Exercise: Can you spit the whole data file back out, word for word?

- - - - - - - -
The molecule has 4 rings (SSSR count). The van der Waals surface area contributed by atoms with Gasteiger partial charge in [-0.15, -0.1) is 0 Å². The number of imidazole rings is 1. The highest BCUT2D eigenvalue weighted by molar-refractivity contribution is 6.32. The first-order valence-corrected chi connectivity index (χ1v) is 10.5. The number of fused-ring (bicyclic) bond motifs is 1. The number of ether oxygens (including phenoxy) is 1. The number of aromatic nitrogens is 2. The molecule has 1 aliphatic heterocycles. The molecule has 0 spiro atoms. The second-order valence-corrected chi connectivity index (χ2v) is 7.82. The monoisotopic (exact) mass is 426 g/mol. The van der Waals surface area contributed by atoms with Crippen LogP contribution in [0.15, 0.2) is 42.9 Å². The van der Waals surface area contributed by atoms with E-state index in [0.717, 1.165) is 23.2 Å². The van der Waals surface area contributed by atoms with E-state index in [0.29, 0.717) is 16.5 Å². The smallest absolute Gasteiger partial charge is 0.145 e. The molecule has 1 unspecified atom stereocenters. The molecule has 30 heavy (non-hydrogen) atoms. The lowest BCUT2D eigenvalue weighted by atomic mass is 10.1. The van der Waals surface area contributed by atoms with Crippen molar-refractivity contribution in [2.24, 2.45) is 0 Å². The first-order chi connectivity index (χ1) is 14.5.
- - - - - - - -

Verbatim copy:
The molecule has 4 rings (SSSR count). The van der Waals surface area contributed by atoms with Gasteiger partial charge in [-0.15, -0.1) is 0 Å². The number of imidazole rings is 1. The highest BCUT2D eigenvalue weighted by molar-refractivity contribution is 6.32. The first-order valence-corrected chi connectivity index (χ1v) is 10.5. The number of fused-ring (bicyclic) bond motifs is 1. The number of ether oxygens (including phenoxy) is 1. The number of aromatic nitrogens is 2. The molecule has 1 aliphatic heterocycles. The molecule has 0 spiro atoms. The second-order valence-corrected chi connectivity index (χ2v) is 7.82. The monoisotopic (exact) mass is 426 g/mol. The van der Waals surface area contributed by atoms with Crippen LogP contribution in [0.15, 0.2) is 42.9 Å². The van der Waals surface area contributed by atoms with E-state index in [0.717, 1.165) is 23.2 Å². The van der Waals surface area contributed by atoms with E-state index in [0.29, 0.717) is 16.5 Å². The smallest absolute Gasteiger partial charge is 0.145 e. The molecule has 1 unspecified atom stereocenters. The molecule has 30 heavy (non-hydrogen) atoms. The lowest BCUT2D eigenvalue weighted by atomic mass is 10.1. The van der Waals surface area contributed by atoms with Crippen molar-refractivity contribution in [2.24, 2.45) is 0 Å². The first-order chi connectivity index (χ1) is 14.5.